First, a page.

(For all of you non-French speakers out there, “une” is a feminine article, “un” is the masculine article.)

“Chérie, je ne sais pas. I did not make ze language,” he replied, beginning to unbuckle his own belt sensing my imminent preoccupation. (#DatingWriters/EditorsProblems)

“It just doesn’t – like, logically, that doesn’t make sense,” I sat up, annoyed at this nonsensical grammar.

By Rowena Waack (Flickr Creative Commons)

By Rowena Waack (Flickr Creative Commons)

The French language has a way of assigning genders to inanimate objects (une chaise – a [female] chair, un livre – a [masculine] book) but, the purpose of a penis is to be animate…at least as it pertains to its biological purpose…I am digressing, but it is attached to a man – you all know what I am saying.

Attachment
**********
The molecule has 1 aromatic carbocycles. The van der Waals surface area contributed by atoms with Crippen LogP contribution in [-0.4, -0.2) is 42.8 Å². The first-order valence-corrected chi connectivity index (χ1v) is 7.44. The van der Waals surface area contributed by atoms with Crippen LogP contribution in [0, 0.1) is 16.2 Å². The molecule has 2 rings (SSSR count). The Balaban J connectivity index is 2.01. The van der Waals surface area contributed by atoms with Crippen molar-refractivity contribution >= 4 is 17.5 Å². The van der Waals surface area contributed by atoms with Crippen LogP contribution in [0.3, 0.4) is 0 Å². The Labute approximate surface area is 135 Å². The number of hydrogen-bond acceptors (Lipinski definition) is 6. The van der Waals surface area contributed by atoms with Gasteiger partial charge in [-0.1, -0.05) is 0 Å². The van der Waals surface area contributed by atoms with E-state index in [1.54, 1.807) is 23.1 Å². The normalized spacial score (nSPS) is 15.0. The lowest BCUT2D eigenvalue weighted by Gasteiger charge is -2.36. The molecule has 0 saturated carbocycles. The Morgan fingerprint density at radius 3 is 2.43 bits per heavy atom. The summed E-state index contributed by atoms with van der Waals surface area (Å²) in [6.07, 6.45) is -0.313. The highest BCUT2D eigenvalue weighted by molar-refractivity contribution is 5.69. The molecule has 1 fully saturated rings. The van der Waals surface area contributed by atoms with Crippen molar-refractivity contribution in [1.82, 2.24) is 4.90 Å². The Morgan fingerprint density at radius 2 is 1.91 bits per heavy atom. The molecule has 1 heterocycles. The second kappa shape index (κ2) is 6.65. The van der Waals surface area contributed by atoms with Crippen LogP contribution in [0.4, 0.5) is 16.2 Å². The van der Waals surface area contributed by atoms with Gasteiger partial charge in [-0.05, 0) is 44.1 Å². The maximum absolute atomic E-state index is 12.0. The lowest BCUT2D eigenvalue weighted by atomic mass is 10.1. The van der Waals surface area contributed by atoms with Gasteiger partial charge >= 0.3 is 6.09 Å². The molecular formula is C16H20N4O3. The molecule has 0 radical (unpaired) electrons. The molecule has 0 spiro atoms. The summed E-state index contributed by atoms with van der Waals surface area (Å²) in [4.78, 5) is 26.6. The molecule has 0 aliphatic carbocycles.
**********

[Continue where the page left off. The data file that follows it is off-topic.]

“Can we discuss zis later, papillon?” he asked, now taking off his own shirt.

I said fine. Even though he called me a fucking butterfly again.

He got on top of me and started kissing down my body.

“Asdjwerlkjdsfadslkfj pour moi,” he said, lips at my naval, eyes locked on mine.

I smiled at him and closed my eyes. No idea what he said, but sure, mec.

“Asdjwerlkjdsfadslkfj pour moi,” he repeated.

I ran my hands through his hair. Whatever buddy, if you’re happy I’m happy.

“Asdjwerlkjdsfadslkfj pour moi?” he said again.

Wait. That was a question. Was that an inflection? That was definitely an inflection. Shit

I opened my eyes. His face was close to where it needed to be, but alas he was waiting for me to respond to whatever the hell he just said. I wasn’t sure what to do so I just smiled at him coyly, hoping my silence would make me seem mysterious instead of “special”.

“Putain, leschosesquejeteferaiàtoi- kjashdkrtyryrtyrsajhd?”